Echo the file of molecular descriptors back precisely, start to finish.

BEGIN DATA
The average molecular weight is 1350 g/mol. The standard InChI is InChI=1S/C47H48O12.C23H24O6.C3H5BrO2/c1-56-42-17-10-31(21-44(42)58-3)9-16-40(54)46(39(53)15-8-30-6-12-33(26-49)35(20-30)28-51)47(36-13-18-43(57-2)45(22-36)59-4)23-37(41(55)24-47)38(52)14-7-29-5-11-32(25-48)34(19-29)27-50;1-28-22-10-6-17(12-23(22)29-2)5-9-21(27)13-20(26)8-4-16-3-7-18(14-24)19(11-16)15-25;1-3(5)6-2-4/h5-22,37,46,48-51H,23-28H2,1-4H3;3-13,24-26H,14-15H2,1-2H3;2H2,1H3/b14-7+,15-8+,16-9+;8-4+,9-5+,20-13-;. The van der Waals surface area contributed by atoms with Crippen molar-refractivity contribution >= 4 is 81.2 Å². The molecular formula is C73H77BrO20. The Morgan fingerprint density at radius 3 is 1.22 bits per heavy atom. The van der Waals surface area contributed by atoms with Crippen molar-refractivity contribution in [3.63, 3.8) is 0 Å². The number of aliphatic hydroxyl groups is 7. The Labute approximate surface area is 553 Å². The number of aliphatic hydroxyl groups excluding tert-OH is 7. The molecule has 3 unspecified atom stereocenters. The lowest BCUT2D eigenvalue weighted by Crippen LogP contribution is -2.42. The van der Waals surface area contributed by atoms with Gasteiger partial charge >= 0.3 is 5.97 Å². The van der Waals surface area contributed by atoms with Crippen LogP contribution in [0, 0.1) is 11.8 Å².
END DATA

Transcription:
The average molecular weight is 1350 g/mol. The standard InChI is InChI=1S/C47H48O12.C23H24O6.C3H5BrO2/c1-56-42-17-10-31(21-44(42)58-3)9-16-40(54)46(39(53)15-8-30-6-12-33(26-49)35(20-30)28-51)47(36-13-18-43(57-2)45(22-36)59-4)23-37(41(55)24-47)38(52)14-7-29-5-11-32(25-48)34(19-29)27-50;1-28-22-10-6-17(12-23(22)29-2)5-9-21(27)13-20(26)8-4-16-3-7-18(14-24)19(11-16)15-25;1-3(5)6-2-4/h5-22,37,46,48-51H,23-28H2,1-4H3;3-13,24-26H,14-15H2,1-2H3;2H2,1H3/b14-7+,15-8+,16-9+;8-4+,9-5+,20-13-;. The van der Waals surface area contributed by atoms with Crippen molar-refractivity contribution >= 4 is 81.2 Å². The molecular formula is C73H77BrO20. The Morgan fingerprint density at radius 3 is 1.22 bits per heavy atom. The van der Waals surface area contributed by atoms with Crippen molar-refractivity contribution in [3.63, 3.8) is 0 Å². The number of aliphatic hydroxyl groups is 7. The Labute approximate surface area is 553 Å². The number of aliphatic hydroxyl groups excluding tert-OH is 7. The molecule has 3 unspecified atom stereocenters. The lowest BCUT2D eigenvalue weighted by Crippen LogP contribution is -2.42. The van der Waals surface area contributed by atoms with Gasteiger partial charge >= 0.3 is 5.97 Å². The van der Waals surface area contributed by atoms with Crippen LogP contribution in [0, 0.1) is 11.8 Å².